• Home
  • Blog
  • How To Increase Production In Chicken Farming In Kenya

How To Increase Production In Chicken Farming In Kenya

how to increase production in chicken farming in kenya


Chicken farming has become a very common type of farming in Kenya. The demand for the products of this farming is high in Kenya and for export purposes. A smart investor in Kenya would better take advantage of the high demand to venture into quail farming, broilers farming or into chicken farming. There are however, various aspects that farmers in Kenya should know to boost their products and success.

During cold seasons, chicken are usually adversely affected and need to be given more attention. Cold seasons in Kenya are well known and could be predicted. Farmers, therefore need to be prepared well before the cold season kicks in. The cold and darkness can certainly reduce egg production in Kenya.

The Research on farming in Kenya shows that chickens lay best in cases where they are well exposed when they receive about fifteen hours of light daily. Thus, proper lighting is very important for better production of eggs. Farmers in Kenya should make sure their farming houses are well lit to increase the production of eggs. Most chicken start producing eggs 6-7 weeks after hatching.

Farmers in Kenya should ensure that the chicken get access to nutritious feed, adequate housing, and access to fresh clean water are important to the health of your flock. Ensuring that there is good management and sanitation practices are important in making the farming successful. This also reduces diseases associated with chickens. Proper ventilation in the brooder and coop will reduce moisture and disease organisms. The wet litter and wastes should be removed as soon as they form to keep the house clean and dry. This will make the chicken comfortable, and the yields will be higher.

The farmers should ensure that the chicken house, where they lay eggs, the nests are clean and free from pesticides. The farmers should ensure that the nests and the house are cleaned every week to avoid the spread of diseases.  The temperature where the chicken are, should be 90 to 95 degrees for the first week, after they are hatched then the farmer should reduce the temperature by 5 degrees per week until you get to 70 degrees. The chicken should not need any more heat.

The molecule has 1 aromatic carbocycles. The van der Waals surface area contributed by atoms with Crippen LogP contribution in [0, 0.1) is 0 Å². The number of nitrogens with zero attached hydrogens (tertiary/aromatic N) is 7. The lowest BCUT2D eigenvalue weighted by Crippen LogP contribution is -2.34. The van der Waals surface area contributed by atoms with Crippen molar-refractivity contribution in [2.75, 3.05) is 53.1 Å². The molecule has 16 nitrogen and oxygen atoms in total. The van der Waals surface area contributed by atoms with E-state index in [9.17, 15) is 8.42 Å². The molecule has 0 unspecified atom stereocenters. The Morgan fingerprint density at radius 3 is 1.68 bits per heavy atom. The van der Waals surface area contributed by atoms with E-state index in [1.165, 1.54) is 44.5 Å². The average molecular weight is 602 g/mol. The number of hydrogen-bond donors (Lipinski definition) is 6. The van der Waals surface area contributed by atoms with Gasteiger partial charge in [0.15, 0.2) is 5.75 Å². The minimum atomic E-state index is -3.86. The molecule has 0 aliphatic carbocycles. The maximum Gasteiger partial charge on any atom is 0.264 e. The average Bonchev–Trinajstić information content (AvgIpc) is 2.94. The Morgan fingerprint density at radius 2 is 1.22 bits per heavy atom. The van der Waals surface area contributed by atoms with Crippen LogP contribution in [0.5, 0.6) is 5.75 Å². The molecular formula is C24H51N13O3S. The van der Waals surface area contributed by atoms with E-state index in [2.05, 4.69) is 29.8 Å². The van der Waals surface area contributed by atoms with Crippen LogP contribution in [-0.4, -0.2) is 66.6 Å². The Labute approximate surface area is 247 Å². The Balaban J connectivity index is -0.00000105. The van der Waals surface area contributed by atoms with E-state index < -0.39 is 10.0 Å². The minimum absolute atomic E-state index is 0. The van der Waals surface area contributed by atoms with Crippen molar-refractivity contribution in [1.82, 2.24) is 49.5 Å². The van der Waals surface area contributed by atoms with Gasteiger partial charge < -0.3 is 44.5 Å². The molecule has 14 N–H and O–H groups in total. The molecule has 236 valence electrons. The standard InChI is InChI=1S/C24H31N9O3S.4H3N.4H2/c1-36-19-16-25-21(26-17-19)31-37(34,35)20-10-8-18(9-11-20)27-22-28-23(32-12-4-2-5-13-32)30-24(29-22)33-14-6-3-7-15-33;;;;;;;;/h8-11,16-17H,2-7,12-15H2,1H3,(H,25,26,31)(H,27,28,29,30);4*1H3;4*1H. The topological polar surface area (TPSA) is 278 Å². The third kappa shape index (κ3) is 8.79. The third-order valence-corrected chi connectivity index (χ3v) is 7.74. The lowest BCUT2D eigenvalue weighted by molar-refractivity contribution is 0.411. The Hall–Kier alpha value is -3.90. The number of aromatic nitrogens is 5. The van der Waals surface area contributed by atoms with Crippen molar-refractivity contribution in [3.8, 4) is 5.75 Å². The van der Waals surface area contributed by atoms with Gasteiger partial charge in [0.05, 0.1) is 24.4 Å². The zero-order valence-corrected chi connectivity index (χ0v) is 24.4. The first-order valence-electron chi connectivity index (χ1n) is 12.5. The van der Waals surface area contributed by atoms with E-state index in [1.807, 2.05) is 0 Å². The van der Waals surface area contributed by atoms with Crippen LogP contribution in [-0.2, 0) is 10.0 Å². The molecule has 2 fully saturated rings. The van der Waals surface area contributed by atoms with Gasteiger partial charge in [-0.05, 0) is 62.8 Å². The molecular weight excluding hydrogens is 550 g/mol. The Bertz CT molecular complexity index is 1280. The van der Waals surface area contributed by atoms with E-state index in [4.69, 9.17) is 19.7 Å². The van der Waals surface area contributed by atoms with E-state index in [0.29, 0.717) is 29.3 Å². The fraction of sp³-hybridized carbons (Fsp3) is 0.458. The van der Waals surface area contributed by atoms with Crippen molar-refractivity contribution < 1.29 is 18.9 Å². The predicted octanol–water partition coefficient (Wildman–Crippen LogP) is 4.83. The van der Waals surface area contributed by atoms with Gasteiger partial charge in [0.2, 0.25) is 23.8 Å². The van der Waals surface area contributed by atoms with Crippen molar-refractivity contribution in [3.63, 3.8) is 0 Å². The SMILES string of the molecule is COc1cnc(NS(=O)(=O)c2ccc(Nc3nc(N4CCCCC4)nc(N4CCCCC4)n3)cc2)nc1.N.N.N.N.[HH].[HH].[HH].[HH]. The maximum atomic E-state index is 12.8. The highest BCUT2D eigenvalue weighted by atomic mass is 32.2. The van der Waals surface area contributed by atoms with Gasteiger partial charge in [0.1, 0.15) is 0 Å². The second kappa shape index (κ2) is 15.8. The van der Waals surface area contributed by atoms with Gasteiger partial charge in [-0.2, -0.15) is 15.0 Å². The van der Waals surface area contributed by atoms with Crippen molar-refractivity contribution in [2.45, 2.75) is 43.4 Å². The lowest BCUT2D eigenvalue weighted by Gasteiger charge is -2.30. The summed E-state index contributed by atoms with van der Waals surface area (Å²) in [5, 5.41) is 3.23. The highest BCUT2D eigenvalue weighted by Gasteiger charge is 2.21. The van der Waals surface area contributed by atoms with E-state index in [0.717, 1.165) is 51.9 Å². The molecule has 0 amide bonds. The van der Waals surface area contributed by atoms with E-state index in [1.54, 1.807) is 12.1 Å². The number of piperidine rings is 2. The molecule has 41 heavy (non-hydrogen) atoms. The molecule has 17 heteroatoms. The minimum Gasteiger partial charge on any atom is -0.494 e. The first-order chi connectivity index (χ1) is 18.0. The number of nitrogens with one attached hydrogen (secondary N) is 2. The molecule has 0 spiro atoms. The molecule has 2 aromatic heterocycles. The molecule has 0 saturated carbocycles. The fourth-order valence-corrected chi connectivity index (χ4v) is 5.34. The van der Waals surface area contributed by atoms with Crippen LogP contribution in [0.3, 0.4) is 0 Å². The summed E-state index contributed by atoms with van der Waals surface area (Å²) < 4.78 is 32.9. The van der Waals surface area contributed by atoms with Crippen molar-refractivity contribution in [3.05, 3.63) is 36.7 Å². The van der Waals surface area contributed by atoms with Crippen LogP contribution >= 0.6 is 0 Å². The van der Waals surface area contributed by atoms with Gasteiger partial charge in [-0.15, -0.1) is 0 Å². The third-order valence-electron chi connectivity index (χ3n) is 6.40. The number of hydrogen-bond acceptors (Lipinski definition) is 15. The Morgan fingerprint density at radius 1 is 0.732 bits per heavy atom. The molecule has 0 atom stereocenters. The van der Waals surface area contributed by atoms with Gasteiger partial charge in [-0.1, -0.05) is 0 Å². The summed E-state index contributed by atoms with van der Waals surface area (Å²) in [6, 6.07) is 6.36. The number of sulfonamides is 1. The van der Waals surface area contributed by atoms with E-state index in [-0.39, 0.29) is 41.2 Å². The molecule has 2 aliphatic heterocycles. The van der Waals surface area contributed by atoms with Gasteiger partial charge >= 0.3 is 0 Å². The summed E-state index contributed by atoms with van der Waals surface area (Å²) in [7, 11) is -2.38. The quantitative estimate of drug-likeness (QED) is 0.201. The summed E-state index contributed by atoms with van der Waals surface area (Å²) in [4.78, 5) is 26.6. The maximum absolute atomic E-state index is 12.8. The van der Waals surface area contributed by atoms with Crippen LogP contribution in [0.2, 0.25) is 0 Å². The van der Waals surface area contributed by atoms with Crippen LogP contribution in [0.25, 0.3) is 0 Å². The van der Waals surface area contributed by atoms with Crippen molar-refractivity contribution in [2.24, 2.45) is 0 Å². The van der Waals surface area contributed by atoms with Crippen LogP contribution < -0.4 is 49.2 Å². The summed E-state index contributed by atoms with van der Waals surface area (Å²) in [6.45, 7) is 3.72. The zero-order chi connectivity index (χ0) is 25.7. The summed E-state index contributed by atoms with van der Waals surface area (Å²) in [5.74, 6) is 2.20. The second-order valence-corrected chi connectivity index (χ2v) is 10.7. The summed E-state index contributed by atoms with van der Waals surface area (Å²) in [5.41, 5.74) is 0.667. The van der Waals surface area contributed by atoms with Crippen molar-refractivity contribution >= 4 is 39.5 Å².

How to keep chicken flock safe using coop door in Kenya

Farmers in Kenya should protect their chickens from predators and vultures by keeping them penned within well fenced areas and closing the coop door everyday in the evening after the flock goes to rest.


About the Author

Follow me

Hailing from the fertile highlands of central Kenya, Wamugunda-Anne's life has always been intertwined with the land. Born into a family of farmers, her earliest memories are of verdant fields, changing seasons, and the rhythm of nature. These formative experiences would later shape her academic and professional pursuits.

Wamugunda-Anne's passion for agriculture was not just about the practice but understanding its deeper implications — the sociological, environmental, and economic intricacies of farming in Kenya. This passion drove her to one of Kenya's prestigious universities, where she pursued a degree in Agricultural Sciences. Throughout her academic journey, she became renowned for her insightful articles on sustainable farming practices, emphasizing the balance between modern techniques and traditional Kenyan agricultural wisdom.

After university, Wamugunda-Anne transitioned into a full-time career in agricultural journalism. Her works have since been published in numerous national and international journals. Beyond just writing, she has played a pivotal role in shaping agricultural policies in Kenya by collaborating with policymakers, researchers, and local farmers. Her articles often focus on the challenges faced by Kenyan farmers, sustainable agricultural practices, and innovative solutions to boost food security in the region.

Today, Wamugunda-Anne stands as a beacon of inspiration in Kenyan agricultural circles. With every article she writes, she hopes to enlighten, inspire, and pave the way for a sustainable agricultural future for Kenya and the African continent at large.

{"email":"Email address invalid","url":"Website address invalid","required":"Required field missing"}